• Seed funds begin to therefore write larger checks, which drives up both valuation and ownership levels for the best funds
  • In this era seed investing developed a very different feel than angel investing (and some funds began to go even earlier — thus the rise of “pre seed” investing).

Seed investors had a good run and all seemed rosy and then in 2015 the momentum seemed to shift. It’s very noticeable in terms of funds raised, dollars invested and deals completed.

But the strangest thing about the decline in the seed stage only happened in the seed stage. Traditional Venture Capital has grown by 14% and Late-Stage Capital has grown by 60%. In fact, deals of more than $50 million now represent 62% of all dollars invested in our industry.

This begs the question …

In order for seed investing to continue to boom one of the following factors would need to hold:

  • Series A and / or Series B investing would need to be up commensurately to allow the same deals & dollars at seed to continue; or
  • Seed deals would need to become profitable and continue to scale without requiring more capital; or
  • Seed deals would need to bypass Series A and Series B investments and go straight to growth rounds or IPOs

None of these things have happened. A rounds (first chart) have been largely flat in terms of deals and dollars as have B rounds (second chart).

With seed up massively between 2006–2014 and A and B rounds relatively flat what you see is a widening of the funnel going into traditional venture. This is why many VCs are waiting and letting deals mature a bit before leaning into rounds. Traditional VCs have raised larger funds that allow them to pay slightly higher prices and still hit preferred ownership sizes.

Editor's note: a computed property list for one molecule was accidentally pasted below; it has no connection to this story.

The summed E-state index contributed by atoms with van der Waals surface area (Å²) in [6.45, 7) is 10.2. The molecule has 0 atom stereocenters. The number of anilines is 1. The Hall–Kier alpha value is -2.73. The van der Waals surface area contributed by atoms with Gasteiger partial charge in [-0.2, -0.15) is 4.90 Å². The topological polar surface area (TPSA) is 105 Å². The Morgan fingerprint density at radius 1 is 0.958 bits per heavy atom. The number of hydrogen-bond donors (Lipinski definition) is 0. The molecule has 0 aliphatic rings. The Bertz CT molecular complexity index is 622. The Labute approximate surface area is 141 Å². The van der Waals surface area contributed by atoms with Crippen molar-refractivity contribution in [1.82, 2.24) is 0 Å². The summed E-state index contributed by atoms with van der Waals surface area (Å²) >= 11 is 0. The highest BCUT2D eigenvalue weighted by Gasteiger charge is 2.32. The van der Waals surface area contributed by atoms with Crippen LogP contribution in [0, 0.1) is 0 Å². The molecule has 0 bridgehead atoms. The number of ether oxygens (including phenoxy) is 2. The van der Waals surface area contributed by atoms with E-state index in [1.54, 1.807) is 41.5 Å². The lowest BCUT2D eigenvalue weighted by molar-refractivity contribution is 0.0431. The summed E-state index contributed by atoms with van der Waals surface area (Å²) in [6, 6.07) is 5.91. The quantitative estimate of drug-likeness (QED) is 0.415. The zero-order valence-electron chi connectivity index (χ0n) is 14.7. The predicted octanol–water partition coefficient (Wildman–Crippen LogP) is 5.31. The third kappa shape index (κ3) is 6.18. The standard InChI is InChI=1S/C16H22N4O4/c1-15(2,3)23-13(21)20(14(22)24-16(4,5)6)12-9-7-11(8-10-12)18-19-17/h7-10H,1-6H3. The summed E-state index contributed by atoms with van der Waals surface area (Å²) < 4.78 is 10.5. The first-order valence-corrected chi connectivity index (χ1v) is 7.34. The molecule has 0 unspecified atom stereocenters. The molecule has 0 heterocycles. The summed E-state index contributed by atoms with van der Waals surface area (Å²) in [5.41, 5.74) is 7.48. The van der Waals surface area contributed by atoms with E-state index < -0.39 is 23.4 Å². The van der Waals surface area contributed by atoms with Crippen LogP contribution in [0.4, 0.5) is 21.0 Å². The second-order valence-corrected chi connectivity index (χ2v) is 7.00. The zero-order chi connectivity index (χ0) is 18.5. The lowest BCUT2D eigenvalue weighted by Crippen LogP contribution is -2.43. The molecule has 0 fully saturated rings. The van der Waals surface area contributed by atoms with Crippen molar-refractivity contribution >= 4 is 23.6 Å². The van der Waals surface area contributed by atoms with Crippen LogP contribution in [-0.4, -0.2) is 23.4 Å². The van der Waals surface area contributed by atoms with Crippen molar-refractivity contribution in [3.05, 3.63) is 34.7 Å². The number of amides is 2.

And when seed deals have no where to go you end up with “seed extensions” where seed funds and angels are buying an extra 6–12 months of runway to try and reach a phase that can attract traditional venture. You can see this trend in the excellent data from Cendana below where the number of seed extension rounds has gone up dramatically in their portfolio and the time from seed to A has extended. This data seems pretty consistent with what we’ve seen across the industry.

I have very strong conviction that seed investing will remain its own category. The skills and networks inherent in making the early bet are consistent with the funds that play in this category. Seed investing is really about backing “the start.”

Traditional venture capital (A and B rounds) have stopped obsessing quite as much with competing on seed investing as they’re content to be patient and watch the best companies emerge. The reasons for this is clear:

  • Traditional VCs take board seats on all of their deals so ramping up a big seed program is impractical
  • VCs who did spray-and-pray seed investing as “options” realized it could have a brand impact on one side and then box them out of competing deals on the other side even though they had small ownership in the seed deal
  • VCs have raised bigger funds, which allows them to be patient and simply write larger checks to achieve their ownership needs

The seed market was a result of the massively declining costs to start a business driven by cloud computing. This trend so a huge rise in funds, dollars and deals in the seed category. As the market segment borders have settled and the seed market has matured a naturally cooling off period was inevitable. Seed investing is here to stay (although the firms may change — with some seed funds becoming A investors).

If you want to download the full deck it is here.